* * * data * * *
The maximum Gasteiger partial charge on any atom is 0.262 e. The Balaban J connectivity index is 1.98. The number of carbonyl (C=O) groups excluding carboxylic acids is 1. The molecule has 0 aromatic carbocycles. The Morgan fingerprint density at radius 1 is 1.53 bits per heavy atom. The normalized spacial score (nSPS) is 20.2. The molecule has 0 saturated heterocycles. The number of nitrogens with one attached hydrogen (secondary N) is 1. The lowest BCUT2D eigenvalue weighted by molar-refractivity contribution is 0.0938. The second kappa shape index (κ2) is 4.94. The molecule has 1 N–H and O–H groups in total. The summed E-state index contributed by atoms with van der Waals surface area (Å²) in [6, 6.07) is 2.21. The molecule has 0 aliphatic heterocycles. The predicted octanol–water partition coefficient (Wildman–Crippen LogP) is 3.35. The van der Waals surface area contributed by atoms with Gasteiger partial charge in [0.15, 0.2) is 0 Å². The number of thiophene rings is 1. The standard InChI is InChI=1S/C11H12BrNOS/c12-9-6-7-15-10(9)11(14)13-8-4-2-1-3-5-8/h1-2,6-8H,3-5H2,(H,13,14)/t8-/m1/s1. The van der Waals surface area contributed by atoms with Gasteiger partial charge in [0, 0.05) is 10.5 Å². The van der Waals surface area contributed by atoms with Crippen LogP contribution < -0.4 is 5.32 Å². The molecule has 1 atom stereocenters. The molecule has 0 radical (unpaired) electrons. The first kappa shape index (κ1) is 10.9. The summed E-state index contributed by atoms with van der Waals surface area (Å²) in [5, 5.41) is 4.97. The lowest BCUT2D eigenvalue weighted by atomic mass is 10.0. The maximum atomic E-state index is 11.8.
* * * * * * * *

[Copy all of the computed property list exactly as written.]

The maximum Gasteiger partial charge on any atom is 0.262 e. The Balaban J connectivity index is 1.98. The number of carbonyl (C=O) groups excluding carboxylic acids is 1. The molecule has 0 aromatic carbocycles. The Morgan fingerprint density at radius 1 is 1.53 bits per heavy atom. The normalized spacial score (nSPS) is 20.2. The molecule has 0 saturated heterocycles. The number of nitrogens with one attached hydrogen (secondary N) is 1. The lowest BCUT2D eigenvalue weighted by molar-refractivity contribution is 0.0938. The second kappa shape index (κ2) is 4.94. The molecule has 1 N–H and O–H groups in total. The summed E-state index contributed by atoms with van der Waals surface area (Å²) in [6, 6.07) is 2.21. The molecule has 0 aliphatic heterocycles. The predicted octanol–water partition coefficient (Wildman–Crippen LogP) is 3.35. The van der Waals surface area contributed by atoms with Gasteiger partial charge in [0.15, 0.2) is 0 Å². The number of thiophene rings is 1. The standard InChI is InChI=1S/C11H12BrNOS/c12-9-6-7-15-10(9)11(14)13-8-4-2-1-3-5-8/h1-2,6-8H,3-5H2,(H,13,14)/t8-/m1/s1. The van der Waals surface area contributed by atoms with Gasteiger partial charge in [0, 0.05) is 10.5 Å². The van der Waals surface area contributed by atoms with Crippen LogP contribution < -0.4 is 5.32 Å². The molecule has 1 atom stereocenters. The molecule has 0 radical (unpaired) electrons. The first kappa shape index (κ1) is 10.9. The summed E-state index contributed by atoms with van der Waals surface area (Å²) in [5, 5.41) is 4.97. The lowest BCUT2D eigenvalue weighted by atomic mass is 10.0. The maximum atomic E-state index is 11.8.